Purpose: Many non-Western immigrants report musculoskeletal pains that are hard to treat. We studied the effect of high-dose vitamin D(3) on nonspecific persistent musculoskeletal complaints in vitamin D-deficient non-Western immigrants and assessed correlation of pain patterns with benefit.
Methods: We conducted a semi-crossover randomized controlled trial between February 2008 and February 2010 in primary care in 84 non-Western immigrants visiting their general practitioner for nonspecific musculoskeletal pain. At baseline, patients were randomized to placebo or vitamin D (150,000 IU vitamin D(3) orally); at week 6, patients in the original vitamin D group were randomized a second time to receive vitamin D (again) or to switch to placebo, whereas patients in the original placebo group were all switched to vitamin D. The main outcome was self-assessed change in pain after the first 6 weeks.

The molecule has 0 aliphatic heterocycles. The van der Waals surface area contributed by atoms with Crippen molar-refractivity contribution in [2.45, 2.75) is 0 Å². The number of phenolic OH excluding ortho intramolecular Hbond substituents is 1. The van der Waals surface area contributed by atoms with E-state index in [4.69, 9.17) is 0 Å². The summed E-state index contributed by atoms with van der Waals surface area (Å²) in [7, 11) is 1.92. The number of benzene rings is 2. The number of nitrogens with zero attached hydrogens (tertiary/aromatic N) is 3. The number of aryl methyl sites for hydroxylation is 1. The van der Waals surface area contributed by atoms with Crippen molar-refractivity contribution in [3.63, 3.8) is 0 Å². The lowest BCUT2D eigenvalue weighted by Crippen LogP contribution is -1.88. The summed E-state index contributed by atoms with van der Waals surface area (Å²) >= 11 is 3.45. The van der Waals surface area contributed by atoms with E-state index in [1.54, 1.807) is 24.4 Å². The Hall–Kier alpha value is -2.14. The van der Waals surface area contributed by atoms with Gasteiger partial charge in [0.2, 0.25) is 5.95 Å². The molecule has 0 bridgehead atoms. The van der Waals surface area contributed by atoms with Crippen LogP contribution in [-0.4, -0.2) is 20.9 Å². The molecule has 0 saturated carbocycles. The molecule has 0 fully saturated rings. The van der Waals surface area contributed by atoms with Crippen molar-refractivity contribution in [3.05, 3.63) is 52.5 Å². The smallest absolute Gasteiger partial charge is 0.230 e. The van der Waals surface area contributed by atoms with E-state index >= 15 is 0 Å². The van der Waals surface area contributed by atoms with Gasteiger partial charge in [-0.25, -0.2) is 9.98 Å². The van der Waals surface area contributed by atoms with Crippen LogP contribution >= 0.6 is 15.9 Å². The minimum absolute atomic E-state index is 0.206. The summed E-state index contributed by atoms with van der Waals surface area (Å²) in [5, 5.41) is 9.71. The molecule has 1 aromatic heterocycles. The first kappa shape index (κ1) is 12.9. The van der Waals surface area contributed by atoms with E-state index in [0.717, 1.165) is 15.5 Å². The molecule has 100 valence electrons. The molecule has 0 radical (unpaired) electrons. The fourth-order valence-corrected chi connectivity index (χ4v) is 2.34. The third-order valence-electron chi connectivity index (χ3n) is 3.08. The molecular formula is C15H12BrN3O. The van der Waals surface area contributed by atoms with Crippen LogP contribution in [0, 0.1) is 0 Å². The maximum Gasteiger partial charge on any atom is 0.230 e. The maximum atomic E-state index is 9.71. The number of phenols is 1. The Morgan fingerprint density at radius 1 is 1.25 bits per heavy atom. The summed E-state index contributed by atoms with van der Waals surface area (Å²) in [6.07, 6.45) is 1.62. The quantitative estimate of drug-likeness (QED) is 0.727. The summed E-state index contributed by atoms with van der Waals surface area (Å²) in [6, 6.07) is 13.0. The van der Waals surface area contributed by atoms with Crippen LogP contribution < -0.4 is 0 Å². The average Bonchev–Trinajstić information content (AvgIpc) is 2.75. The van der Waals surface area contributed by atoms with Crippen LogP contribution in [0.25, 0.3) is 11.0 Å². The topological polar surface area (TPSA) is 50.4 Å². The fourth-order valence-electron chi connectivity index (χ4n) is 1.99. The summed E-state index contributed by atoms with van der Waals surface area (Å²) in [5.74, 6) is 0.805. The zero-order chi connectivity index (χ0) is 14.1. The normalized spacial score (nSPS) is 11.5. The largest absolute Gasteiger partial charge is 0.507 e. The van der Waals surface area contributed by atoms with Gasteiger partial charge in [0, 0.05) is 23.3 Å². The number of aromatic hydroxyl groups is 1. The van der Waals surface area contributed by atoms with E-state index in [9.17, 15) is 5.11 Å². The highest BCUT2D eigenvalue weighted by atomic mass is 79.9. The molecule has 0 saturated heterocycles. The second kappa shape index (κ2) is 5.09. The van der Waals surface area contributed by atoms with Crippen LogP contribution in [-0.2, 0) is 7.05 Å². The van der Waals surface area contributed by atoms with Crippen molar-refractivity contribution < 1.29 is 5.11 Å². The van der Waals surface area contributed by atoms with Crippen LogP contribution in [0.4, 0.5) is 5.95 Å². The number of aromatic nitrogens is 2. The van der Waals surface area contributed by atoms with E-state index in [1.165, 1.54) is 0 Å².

Results: Patients in the vitamin D group were significantly more likely than their counterparts in the placebo group to report pain relief 6 weeks after treatment (34.9% vs 19.5%, P = .04). The former were also more likely to report an improved ability to walk stairs (21.0% vs 8.4%, P = .008). Pain pattern was not correlated with the success of treatment. In a nonsignificant trend, patients receiving vitamin D over 12 weeks were more likely to have an improvement than patients receiving it over 6 weeks.
Conclusions: There is a small positive effect 6 weeks after high-dose vitamin D(3) on persistent nonspecific musculoskeletal pain. Future research should focus on longer follow-up, higher supplementation doses, and mental health.